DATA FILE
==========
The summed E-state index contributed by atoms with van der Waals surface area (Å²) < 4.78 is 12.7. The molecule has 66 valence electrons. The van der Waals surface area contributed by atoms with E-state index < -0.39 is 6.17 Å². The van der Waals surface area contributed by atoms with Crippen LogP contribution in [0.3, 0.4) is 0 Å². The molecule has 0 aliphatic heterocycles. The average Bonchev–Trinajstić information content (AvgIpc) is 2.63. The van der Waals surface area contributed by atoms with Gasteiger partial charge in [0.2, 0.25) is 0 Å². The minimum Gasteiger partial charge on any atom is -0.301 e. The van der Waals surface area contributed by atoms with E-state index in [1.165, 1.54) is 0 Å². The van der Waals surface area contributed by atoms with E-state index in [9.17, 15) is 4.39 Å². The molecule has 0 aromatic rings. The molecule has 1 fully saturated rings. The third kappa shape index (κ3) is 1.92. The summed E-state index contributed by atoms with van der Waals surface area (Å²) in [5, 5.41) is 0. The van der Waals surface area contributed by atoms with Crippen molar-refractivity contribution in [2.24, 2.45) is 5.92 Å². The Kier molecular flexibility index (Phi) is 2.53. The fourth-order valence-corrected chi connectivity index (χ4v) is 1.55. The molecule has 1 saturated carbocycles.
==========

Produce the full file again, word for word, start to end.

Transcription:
The summed E-state index contributed by atoms with van der Waals surface area (Å²) < 4.78 is 12.7. The molecule has 66 valence electrons. The van der Waals surface area contributed by atoms with E-state index < -0.39 is 6.17 Å². The van der Waals surface area contributed by atoms with Crippen LogP contribution in [0.3, 0.4) is 0 Å². The molecule has 0 aliphatic heterocycles. The average Bonchev–Trinajstić information content (AvgIpc) is 2.63. The van der Waals surface area contributed by atoms with Gasteiger partial charge in [0.2, 0.25) is 0 Å². The minimum Gasteiger partial charge on any atom is -0.301 e. The van der Waals surface area contributed by atoms with E-state index in [1.165, 1.54) is 0 Å². The van der Waals surface area contributed by atoms with E-state index in [9.17, 15) is 4.39 Å². The molecule has 0 aromatic rings. The molecule has 1 fully saturated rings. The third kappa shape index (κ3) is 1.92. The summed E-state index contributed by atoms with van der Waals surface area (Å²) in [5, 5.41) is 0. The van der Waals surface area contributed by atoms with Crippen molar-refractivity contribution in [2.24, 2.45) is 5.92 Å². The Kier molecular flexibility index (Phi) is 2.53. The fourth-order valence-corrected chi connectivity index (χ4v) is 1.55. The molecule has 1 saturated carbocycles.